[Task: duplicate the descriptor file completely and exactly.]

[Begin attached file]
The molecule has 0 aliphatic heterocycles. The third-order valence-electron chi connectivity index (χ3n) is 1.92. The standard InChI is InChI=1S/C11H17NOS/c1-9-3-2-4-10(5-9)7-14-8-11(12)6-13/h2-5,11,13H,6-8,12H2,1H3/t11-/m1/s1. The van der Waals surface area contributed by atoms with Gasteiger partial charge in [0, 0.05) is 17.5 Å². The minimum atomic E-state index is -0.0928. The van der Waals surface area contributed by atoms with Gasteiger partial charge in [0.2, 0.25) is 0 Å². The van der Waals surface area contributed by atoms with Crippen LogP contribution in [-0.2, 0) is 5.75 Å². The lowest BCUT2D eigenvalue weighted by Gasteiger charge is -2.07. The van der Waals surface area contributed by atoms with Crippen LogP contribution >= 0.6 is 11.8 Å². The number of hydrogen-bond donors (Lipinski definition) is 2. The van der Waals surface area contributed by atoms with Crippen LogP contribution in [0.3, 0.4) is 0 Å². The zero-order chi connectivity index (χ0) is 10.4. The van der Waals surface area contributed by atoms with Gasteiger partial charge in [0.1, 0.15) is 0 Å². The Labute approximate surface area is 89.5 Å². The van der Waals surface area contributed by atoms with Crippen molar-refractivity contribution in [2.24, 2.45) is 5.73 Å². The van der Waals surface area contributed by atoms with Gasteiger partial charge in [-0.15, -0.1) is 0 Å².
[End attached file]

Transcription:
The molecule has 0 aliphatic heterocycles. The third-order valence-electron chi connectivity index (χ3n) is 1.92. The standard InChI is InChI=1S/C11H17NOS/c1-9-3-2-4-10(5-9)7-14-8-11(12)6-13/h2-5,11,13H,6-8,12H2,1H3/t11-/m1/s1. The van der Waals surface area contributed by atoms with Gasteiger partial charge in [0, 0.05) is 17.5 Å². The minimum atomic E-state index is -0.0928. The van der Waals surface area contributed by atoms with Gasteiger partial charge in [0.2, 0.25) is 0 Å². The van der Waals surface area contributed by atoms with Crippen LogP contribution in [-0.2, 0) is 5.75 Å². The lowest BCUT2D eigenvalue weighted by Gasteiger charge is -2.07. The van der Waals surface area contributed by atoms with Crippen LogP contribution >= 0.6 is 11.8 Å². The number of hydrogen-bond donors (Lipinski definition) is 2. The van der Waals surface area contributed by atoms with Crippen LogP contribution in [0.3, 0.4) is 0 Å². The zero-order chi connectivity index (χ0) is 10.4. The van der Waals surface area contributed by atoms with Gasteiger partial charge in [0.1, 0.15) is 0 Å². The Labute approximate surface area is 89.5 Å². The van der Waals surface area contributed by atoms with Crippen molar-refractivity contribution in [2.24, 2.45) is 5.73 Å². The van der Waals surface area contributed by atoms with Gasteiger partial charge in [-0.15, -0.1) is 0 Å².